In this week's Alabama Law Weekly Update, we review a decision from the United States Court of Appeals for the Eleventh Circuit in addition to a decision from the Unites States District Court for the Northern District of Alabama. The first addresses how a “fluctuating workweek” affects the Fair Labor Standards Act's (“FLSA”) overtime calculation, and the second discusses whether a retailer's data breach is an insured loss.

Garcia v. Yachting Promotions, Inc., Case No. 16-10095, 2016 WL 6276046, at *1 (11th Cir. Oct. 27, 2016) (Employee failed to show that he misunderstood the fluctuating workweek method utilized by his employer).

Mr. Garcia was compensated based on the fluctuating workweek method. The fluctuating workweek compensates employees based on a fixed salary regardless of the number of hours worked in a given week. The fluctuating workweek is acceptable under FLSA to compensate employees whose hours fluctuate, but it is not an exception to overtime pay requirements.

To be eligible for the fluctuating workweek the employer must—among other requirements—ensure that its employees understand the fluctuating method pays a fixed salary for all hours they work in a given week. Mr. Garcia sued his employer claiming his language barrier made him misunderstand the employee agreement he signed, and the employer was unclear in communications about the fluctuating workweek method. He argued this rendered the fluctuating workweek inapplicable to him, so the employer owed him one and one-half time rate for overtime previously worked. The district court granted summary judgement in favor of the employer.

On appeal, the United States Court of Appeals for the Eleventh Circuit agreed with the district court that Mr. Garcia demonstrated an understanding of the fluctuating workweek. While there must be a “clear mutual understanding,” the employer is under no obligation to ensure that the employee understands “every contour” of the fluctuating workweek method, so long as it is clear the fixed salary does not change based on the number of hours worked each week. The appeals court held that the terms of the signed employment agreement in addition to Mr. Garcia's deposition testimony and actions implied that he understood that the fluctuating workweek applied to him and that his fixed salary did not change due to the number of hours worked each week.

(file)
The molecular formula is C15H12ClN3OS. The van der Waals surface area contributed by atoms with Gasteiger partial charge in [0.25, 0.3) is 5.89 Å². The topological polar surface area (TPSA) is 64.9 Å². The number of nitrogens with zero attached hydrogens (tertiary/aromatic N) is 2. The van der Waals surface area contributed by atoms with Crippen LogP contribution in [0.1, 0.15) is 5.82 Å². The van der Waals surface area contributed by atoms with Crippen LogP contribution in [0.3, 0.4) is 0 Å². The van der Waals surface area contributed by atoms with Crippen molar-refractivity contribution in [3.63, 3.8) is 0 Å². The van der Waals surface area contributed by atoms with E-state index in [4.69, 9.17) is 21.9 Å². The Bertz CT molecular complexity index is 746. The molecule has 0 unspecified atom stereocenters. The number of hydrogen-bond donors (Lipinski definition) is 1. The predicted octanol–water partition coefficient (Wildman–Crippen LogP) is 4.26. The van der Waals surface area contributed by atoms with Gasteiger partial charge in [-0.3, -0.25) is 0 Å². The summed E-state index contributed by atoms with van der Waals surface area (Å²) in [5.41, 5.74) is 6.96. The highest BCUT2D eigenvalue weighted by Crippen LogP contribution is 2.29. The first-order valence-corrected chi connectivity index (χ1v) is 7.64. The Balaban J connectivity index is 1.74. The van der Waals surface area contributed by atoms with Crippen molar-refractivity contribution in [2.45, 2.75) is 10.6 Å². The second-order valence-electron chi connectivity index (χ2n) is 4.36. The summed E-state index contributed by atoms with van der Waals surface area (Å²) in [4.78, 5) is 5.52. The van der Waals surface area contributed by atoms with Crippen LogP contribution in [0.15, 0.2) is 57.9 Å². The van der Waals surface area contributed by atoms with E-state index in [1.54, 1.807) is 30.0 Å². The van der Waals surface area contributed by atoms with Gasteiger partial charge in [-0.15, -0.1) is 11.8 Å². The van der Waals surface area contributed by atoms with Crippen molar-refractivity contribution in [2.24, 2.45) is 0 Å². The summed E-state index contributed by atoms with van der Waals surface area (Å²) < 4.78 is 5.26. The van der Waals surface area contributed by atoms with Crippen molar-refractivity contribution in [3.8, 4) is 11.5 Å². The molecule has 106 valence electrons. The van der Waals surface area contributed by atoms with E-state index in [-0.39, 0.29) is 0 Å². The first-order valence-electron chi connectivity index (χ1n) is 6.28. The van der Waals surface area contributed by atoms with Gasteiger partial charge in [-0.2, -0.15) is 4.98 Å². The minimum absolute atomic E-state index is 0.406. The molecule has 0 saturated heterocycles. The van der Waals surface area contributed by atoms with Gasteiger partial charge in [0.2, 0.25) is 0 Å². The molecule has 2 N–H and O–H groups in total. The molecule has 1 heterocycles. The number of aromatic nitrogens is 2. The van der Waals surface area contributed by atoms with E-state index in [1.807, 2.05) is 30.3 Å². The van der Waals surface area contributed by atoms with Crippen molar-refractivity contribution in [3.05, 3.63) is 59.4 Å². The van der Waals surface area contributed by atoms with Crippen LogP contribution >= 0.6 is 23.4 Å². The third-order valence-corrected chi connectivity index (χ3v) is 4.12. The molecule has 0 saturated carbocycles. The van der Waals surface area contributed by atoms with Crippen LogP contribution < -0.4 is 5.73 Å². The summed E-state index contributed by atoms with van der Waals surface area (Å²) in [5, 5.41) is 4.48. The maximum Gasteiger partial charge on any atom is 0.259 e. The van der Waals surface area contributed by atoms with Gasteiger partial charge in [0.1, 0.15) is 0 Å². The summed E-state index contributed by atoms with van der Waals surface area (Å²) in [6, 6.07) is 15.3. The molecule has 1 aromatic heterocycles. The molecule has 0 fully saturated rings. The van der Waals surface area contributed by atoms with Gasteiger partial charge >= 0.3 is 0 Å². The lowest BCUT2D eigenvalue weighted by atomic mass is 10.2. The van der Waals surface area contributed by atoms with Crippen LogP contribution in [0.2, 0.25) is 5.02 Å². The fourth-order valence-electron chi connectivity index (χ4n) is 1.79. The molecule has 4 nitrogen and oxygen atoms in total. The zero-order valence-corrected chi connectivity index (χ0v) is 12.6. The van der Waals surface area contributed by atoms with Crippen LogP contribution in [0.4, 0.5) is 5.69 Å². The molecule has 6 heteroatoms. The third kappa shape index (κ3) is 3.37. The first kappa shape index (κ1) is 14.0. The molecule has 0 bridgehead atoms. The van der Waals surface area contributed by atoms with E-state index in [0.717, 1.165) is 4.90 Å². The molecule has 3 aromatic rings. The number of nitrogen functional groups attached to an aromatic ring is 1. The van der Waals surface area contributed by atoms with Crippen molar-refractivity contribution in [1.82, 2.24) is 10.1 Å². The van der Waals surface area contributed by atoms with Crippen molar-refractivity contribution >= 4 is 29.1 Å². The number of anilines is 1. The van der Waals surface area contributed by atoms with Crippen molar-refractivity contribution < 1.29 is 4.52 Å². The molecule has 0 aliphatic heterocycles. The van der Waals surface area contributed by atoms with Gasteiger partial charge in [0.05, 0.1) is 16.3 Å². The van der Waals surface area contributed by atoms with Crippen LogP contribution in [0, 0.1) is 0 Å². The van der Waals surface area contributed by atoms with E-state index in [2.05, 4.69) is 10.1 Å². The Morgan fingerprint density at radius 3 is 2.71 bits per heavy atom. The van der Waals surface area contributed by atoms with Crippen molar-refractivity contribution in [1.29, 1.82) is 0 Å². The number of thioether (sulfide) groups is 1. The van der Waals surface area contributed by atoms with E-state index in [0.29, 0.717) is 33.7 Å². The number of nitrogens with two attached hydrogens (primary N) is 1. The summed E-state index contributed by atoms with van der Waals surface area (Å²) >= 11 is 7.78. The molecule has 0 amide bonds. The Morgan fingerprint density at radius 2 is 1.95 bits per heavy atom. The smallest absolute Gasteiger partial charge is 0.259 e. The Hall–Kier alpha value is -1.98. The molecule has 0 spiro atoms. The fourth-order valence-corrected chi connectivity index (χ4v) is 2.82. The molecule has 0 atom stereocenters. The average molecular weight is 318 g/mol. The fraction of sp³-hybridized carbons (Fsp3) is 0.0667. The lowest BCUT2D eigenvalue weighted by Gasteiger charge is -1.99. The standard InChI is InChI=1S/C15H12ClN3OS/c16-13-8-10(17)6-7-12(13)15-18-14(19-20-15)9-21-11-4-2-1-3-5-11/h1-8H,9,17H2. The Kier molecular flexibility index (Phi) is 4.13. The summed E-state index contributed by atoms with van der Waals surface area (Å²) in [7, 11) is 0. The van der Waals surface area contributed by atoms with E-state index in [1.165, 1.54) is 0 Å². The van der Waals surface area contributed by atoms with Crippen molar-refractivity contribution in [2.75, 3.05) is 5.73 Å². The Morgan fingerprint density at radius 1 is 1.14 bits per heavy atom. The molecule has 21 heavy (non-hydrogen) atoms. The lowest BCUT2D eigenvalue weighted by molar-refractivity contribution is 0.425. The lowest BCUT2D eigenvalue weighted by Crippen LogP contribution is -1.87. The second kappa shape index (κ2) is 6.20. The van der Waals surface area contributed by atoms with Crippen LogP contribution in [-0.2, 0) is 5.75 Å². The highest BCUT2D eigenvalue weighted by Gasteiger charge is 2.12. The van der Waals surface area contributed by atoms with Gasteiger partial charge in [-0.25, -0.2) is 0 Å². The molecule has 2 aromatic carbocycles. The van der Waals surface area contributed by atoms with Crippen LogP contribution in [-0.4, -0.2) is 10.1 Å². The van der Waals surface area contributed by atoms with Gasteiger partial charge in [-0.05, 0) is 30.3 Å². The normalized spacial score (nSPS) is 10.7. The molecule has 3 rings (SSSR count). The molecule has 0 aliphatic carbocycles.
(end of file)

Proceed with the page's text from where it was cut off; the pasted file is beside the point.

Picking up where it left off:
Camp's Grocery, Inc. v. State Farm Fire & Casualty Co., Case No. 4:16-cv-0204-JEO, 2016 WL 6217161, at *1 (N.D. Ala. Oct. 25, 2016) (Retail data breach held not an insured loss).

A retail grocer experienced a data breach of its computer network, compromising credit card information stored on the system. Multiple credit unions sued the company alleging its inadequate computer systems and training caused damage to their cardholder accounts. The company filed this case after its insurer declined to defend or indemnify the lawsuit brought by the credit unions.

In denying the relief requested by the retailer, the trial court determined that the insurance policy's coverage of data was limited to “direct losses” according to the policy endorsements relating to computer property. The court reasoned that these endorsements insured “direct losses” for first-party coverage sustained by the retailer directly. The endorsement, though, imposed no duty to defend or indemnify the company against a lawsuit for losses suffered by third-parties, such as the credit unions.

The court also rejected the retailer's argument that the general commercial liability policy required that the insurer provide a defense. The court reasoned that the liability policy, which stated “may elect to defend,” made the provision of a defense optional rather than mandatory. The court also found that the liability policy was limited to coverage of a third-party's tangible property damage. The credit unions' lawsuit alleged damage to its cardholder accounts because of compromised intangible electronic data. The court determined that the economic loss of having to replace the cards was an intangible injury which was not “property damage” and not covered. The court refused to “piece-meal” provisions from the liability policy and computer property endorsement in order to find coverage existed.